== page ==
• The coverage of health and climate change in the media has increased every year

  • World leaders are increasingly engaging in the topic, with 60 % of the 194 countries referring to the association between climate change and health in the 2021 UN General Debate.


Climate change and infectious diseases

Another significant climate change health hazard is climate-sensitive infectious diseases. The Lancet Countdown report highlights that climate change is affecting the distribution and transmission of many infectious diseases, including vector-borne, food-borne, and waterborne diseases. Headline findings include:

  • the number of months suitable for malaria transmission increased by 31,3% in the highland areas of the Americas and 13,8% in the highland areas of Africa from 1951–60 to 2012–21;

  • the likelihood of dengue transmission rose by 12% in the same period.


Mental health

There is an increasing attention to mental health effects related to climate change. The Lancet Countdown report addresses the link between climate change extremes and negative impacts on mental health.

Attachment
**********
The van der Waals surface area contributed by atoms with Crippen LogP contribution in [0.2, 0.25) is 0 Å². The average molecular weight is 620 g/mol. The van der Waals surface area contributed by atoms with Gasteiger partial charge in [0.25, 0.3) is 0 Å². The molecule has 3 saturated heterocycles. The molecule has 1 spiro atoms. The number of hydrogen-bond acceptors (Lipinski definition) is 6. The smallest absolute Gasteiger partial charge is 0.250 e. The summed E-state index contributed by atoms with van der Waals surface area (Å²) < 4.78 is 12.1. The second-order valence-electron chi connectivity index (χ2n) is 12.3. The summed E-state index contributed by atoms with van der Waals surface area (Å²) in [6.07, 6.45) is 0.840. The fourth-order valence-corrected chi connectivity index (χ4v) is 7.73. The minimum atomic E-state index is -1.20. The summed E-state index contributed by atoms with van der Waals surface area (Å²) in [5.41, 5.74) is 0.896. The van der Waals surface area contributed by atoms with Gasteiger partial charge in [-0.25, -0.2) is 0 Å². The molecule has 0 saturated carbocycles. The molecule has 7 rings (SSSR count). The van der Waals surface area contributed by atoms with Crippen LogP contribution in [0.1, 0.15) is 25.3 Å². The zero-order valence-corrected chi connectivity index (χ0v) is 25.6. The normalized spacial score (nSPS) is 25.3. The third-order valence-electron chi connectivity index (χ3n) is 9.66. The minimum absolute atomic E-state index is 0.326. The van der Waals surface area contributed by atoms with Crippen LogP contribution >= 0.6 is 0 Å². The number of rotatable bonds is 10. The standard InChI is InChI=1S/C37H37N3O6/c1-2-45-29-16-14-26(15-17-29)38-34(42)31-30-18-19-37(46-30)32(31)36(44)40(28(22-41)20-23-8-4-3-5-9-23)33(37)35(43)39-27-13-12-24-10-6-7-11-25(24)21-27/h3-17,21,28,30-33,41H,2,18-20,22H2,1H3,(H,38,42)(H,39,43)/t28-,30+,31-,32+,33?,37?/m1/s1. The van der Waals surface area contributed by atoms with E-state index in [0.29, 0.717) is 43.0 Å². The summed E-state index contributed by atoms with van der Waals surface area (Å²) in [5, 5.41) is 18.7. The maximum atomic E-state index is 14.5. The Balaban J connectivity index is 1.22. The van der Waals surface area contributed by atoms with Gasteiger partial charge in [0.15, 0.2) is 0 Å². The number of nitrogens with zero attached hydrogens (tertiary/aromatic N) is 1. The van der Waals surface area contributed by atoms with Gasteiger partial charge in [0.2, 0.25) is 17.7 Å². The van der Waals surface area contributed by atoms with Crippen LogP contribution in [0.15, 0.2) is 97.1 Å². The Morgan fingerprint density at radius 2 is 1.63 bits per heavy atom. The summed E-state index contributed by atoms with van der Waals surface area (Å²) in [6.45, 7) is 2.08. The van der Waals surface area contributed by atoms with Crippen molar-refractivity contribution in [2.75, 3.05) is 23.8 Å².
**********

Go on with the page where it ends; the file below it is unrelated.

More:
Although marginalized and vulnerable groups are more prone to be affected by mental health impacts, young people are more prone to anxiety and other adverse mental health outcomes.

Weather extremes such as acute temperature extremes, heatwaves and humidity have been associated with worsened mental health and increased suicidality, according to the report.[3] Worsening mental health has also been seen after wildfire incidents, documented in Australia after the bushfires from 2019-2020.